Intellectual Property | Copyright Infringement | Technology | Software

Willful copyright infringement defined

Nov 3rd, 2014 | By | Category: Copyright Litigation

What is the definition of “willful copyright infringement” under the Federal Copyright Laws?

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Whenever a company is faced with a legal demand letter (or an individual for that matter) dealing with the subject matter of federal copyright infringement due to having infringing songs, books, movies, ringtones, pictures, photos, videos, software, or other types of digital content that you can find on the internet, the “cease and desist” or “take down notice” (sometimes it is a DMCA takedown notice) normally claims that your company is a “willful infringer” of a federally registered copyright.  But what exactly does this mean?  What is the legal definition of “willful copyright infringement?  This blog examines this internet law issue.

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Legal definition of willful infringement

There are several different ways the concept of willful infringement is discussed.  Here are what a few federal courts in the United States have said (most cases cited below come from the Ninth Circuit which covers Oregon, Washington, California, Arizona, Nevada, Idaho, Montana and Utah):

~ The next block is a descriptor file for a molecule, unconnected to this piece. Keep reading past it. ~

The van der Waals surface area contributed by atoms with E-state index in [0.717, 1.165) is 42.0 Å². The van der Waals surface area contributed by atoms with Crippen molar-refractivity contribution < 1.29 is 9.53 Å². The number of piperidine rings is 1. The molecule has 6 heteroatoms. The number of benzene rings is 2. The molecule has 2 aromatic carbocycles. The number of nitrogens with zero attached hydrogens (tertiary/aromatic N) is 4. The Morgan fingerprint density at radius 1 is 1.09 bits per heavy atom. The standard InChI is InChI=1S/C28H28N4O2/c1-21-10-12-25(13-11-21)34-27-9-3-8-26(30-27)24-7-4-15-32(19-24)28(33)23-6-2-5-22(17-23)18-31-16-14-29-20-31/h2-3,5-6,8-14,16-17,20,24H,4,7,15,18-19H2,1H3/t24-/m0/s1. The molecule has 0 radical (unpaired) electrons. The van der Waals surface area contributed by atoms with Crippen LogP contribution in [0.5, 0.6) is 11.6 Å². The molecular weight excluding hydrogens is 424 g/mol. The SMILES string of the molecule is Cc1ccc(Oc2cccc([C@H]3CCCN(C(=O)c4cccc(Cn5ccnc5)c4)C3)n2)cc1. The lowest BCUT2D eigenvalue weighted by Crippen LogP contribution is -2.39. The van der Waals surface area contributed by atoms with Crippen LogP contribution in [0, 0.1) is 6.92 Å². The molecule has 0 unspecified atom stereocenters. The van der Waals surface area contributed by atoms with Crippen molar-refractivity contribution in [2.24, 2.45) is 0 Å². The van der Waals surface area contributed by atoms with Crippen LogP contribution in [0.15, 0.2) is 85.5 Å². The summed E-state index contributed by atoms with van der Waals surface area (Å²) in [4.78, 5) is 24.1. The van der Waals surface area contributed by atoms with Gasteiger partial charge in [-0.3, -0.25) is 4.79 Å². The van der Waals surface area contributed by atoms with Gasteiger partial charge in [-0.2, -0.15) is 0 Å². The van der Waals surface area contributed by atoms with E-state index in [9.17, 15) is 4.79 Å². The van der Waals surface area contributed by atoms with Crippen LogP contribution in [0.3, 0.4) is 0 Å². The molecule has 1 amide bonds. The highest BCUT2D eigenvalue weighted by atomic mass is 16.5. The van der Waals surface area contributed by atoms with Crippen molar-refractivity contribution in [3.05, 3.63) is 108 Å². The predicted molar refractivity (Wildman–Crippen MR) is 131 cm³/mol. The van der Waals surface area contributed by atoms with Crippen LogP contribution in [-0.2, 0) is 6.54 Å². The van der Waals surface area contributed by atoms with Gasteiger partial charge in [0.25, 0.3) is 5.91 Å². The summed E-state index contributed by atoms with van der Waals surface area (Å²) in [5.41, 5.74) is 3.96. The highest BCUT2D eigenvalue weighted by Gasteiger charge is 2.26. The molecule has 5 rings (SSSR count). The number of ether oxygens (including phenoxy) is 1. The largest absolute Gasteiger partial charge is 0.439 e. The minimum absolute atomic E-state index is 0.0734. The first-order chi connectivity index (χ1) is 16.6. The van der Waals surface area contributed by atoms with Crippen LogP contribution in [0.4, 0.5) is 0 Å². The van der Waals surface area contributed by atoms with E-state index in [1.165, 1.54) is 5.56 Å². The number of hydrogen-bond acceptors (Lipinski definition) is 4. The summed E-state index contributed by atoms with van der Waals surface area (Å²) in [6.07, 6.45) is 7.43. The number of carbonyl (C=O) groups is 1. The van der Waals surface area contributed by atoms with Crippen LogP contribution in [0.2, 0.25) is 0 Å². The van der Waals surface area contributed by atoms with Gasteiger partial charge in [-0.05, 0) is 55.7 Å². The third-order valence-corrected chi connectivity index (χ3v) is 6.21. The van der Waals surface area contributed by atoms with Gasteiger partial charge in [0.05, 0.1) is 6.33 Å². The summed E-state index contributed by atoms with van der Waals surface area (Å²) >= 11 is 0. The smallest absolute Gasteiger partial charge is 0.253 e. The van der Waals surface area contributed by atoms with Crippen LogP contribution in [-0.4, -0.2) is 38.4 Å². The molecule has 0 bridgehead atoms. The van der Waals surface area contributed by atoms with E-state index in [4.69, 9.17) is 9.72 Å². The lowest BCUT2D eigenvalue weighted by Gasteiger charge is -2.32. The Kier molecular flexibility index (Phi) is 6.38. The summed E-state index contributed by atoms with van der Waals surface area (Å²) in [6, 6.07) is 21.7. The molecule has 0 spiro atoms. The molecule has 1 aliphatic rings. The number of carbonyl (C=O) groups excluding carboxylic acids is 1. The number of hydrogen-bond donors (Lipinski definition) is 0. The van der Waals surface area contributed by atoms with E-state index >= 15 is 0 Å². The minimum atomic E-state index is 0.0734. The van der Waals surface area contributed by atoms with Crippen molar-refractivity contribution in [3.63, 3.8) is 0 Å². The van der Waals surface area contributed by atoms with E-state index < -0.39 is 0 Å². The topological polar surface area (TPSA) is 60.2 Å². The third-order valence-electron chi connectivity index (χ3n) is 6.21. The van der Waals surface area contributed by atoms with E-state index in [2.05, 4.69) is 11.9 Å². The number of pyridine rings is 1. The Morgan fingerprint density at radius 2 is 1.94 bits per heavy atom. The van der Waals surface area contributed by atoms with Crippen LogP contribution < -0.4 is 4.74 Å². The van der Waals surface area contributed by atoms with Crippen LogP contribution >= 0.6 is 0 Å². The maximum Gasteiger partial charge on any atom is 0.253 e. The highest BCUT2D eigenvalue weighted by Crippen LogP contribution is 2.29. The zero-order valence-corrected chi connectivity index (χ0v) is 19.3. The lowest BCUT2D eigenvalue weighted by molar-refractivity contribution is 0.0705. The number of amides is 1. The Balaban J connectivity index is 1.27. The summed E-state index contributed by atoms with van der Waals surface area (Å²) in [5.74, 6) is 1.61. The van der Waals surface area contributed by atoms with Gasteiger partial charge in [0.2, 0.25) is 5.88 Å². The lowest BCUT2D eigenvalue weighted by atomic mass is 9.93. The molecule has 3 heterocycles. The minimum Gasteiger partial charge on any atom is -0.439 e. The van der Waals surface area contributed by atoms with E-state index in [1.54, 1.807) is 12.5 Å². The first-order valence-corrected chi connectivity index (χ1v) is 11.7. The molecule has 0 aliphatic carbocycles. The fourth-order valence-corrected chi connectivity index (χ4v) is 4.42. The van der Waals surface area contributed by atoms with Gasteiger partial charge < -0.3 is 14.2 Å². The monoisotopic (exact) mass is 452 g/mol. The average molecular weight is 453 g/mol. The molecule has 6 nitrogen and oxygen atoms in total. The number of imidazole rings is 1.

“A plaintiff sustains its burden of proving willfulness “by showing the defendant knew or should have known it infringed the Plaintiff’s copyrights.  Willful copyright infringement does not require a showing of actual knowledge.  To prove willfulness, plaintiffs may show that the infringer had actual or constructive knowledge that it was infringing the plaintiffs’ copyrights or that the infringer acted in reckless disregard of the high probability that it was infringing plaintiffs’ copyrights.  Arclightz and Films Pvt. Ltd v. Video Palace, Inc., 303 F. Supp. 2d 356, 361-62 (S.D.N.Y. 2003); Microsoft Corp. v. Grey Computer, 910 F. Supp. 1077, 1091 (D.Md. 1995) (defendant’s business practices and knowledge of software industry and its licensing practices gave “rise to an inference that the infringement was willful”); Fitzgerald Pub Co., Inc, v. Baylor Pub. Co., Inc., 807 F.2d 1110, 1115 (2d Cir. 1986) (defendant’s actual or constructive knowledge proves willfulness).  See also Cable/Home Commc’n Corp. v. Network Productions. Inc., 902 F.2d 829, 845 46 (11th Cir. 1990) (standard of knowledge for contributory infringement is objective); Basic Books, Inc. v. Kinko’s Graphics Corp., 758 F. Supp. 1522, 1543 (S.D.N.Y. 1991); Wow & Flutter Music, Hideout Records and Distributors, Inc. v. Len’s Tom Jones Tavern, Inc., 606 F. Supp. 554, 556 (W.D.N.Y. 1985); and Lauratex Textile Corp. v. Allton Knitting Mills Inc., 519 F. Supp 730, 733 (S.D.N.Y. 1981) (willfulness established by reckless disregard for a copyright owner’s rights).

The court will consider all relevant evidence, including direct evidence of willfulness in the form of employee and/or former employee testimony about how infringing copies came to be installed on defendants’ computers, and the number of unlicensed copies installed.  See Chi Boy Music v. Charlie Club, Inc., 930 F.2d 1224, 1227 (7th Cir. 1991).